The visiting times are as follows:

  • In summer: Every day from 06:00 till 11:00. (Saturdays and Sundays till 19:00)
  • In winter: Every day from 05:00 till 7:00.
  • Mondays are off except in July and December, unless it's a national holiday.
  • Annual vacation is 9 weeks from January to June.

There's a ropeway that ascends through the Valley of Dog River that carries visitors to the upper cave. Alternatively, they can use the train shuttle that continuously runs back and forth between the upper and lower caves.

Foreign relations


The foreign policy of Lebanon reflects its geographic location, the composition of its population, and its reliance on commerce and trade. Lebanon's foreign policy has been heavily influenced by Syria, which maintained forces throughout parts of Lebanon prior to the Cedar Revolution.

Lebanon concluded negotiations on an association agreement with the European Union in late 2001, and both sides initialled the accord in January 2002. Lebanon also has bilateral trade agreements with several Arab states and is in the process of accession to the World Trade Organization. Lebanon enjoys good relations with virtually all of its Arab neighbors (despite historic tensions with Libya, the Palestinians, and Iraq). Lebanon also is a member of the Organization of Islamic Conference and maintains a close relationship with Iran.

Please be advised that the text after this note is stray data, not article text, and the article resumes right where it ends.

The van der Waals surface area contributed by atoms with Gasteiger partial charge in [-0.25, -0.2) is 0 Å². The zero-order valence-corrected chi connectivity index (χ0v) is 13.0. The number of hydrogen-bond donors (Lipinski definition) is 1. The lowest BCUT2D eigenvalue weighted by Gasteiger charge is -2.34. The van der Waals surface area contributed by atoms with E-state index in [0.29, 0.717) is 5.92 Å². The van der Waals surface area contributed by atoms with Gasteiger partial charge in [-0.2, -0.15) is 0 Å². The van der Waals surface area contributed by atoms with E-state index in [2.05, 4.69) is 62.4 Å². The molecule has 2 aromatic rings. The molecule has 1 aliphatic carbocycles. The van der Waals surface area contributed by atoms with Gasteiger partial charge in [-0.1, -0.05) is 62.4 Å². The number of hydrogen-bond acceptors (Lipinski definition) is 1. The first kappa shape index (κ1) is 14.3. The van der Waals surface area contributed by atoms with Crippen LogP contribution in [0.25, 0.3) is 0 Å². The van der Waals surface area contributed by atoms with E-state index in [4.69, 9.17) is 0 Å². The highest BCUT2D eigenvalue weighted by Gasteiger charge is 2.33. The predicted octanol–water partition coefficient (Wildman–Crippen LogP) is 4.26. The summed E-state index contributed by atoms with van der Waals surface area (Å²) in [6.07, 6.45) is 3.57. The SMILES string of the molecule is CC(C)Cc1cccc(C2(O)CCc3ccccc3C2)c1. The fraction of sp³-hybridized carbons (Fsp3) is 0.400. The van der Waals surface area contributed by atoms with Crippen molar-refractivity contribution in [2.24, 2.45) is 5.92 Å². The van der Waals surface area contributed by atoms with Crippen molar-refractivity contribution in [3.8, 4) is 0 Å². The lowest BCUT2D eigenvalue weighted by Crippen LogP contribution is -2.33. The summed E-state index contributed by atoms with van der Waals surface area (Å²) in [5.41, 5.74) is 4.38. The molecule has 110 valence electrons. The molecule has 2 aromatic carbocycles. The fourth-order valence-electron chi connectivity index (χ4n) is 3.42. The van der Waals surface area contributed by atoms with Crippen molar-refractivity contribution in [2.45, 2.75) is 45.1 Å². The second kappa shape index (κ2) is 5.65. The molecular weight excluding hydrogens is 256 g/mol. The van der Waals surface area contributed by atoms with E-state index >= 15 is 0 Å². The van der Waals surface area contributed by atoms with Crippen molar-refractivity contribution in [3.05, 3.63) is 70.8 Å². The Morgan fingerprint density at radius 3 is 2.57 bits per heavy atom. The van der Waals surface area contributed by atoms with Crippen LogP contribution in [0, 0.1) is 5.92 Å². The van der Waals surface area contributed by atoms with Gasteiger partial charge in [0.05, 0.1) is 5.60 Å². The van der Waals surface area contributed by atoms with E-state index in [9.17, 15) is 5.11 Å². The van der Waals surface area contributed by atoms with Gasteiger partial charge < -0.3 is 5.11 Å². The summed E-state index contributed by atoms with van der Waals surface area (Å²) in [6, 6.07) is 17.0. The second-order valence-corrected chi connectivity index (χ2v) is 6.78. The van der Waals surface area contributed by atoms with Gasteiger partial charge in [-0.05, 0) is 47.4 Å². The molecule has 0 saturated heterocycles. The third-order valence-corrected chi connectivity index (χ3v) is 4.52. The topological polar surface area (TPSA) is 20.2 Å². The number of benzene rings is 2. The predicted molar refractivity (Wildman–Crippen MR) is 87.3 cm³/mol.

Lebanon does not have diplomatic or trade relations with Israel. In May 1983 Israel and the Christian government of Lebanon signed a de facto peace treaty that would have established bilateral ties but this treaty has been abrogated. Lebanon's official stance on relations with Israel is that relations can only happen after a comprehensive Israeli-Palestinian settlement and a return of the Golan Heights to Syria.

Lebanon and Israel have one remaining boundary dispute, over a district in southern Lebanon, on the north side of the Golan Heights, called Shebaa Farms. Lebanon claims that the Shebaa farms are occupied Lebanese territory, while Israel claims they are occupied Syrian territory (and thus should be dealt with in an Israel-Syrian treaty). Lebanon would also like Israel to take back a quarter million Palestinian refugees, who have been in Lebanon for decades.

See also



  • Kamal Salibi - A House of Many Mansions - The History of Lebanon Reconsidered (University of California Press, 1990).
  • Sanford Holst. Phoenicians - Lebanon's Epic Heritage. Cambridge and Boston Press, Los Angeles, 2005.
  • Riley-Smith, Johnathan - The Oxford Illustrated History of the Crusades (Oxford University Press, Oxford, 1995)

Template:See also


External links




Culture and Education

Template:See also

General information

Lebanese People

Lebanese Music

Lebanon Photography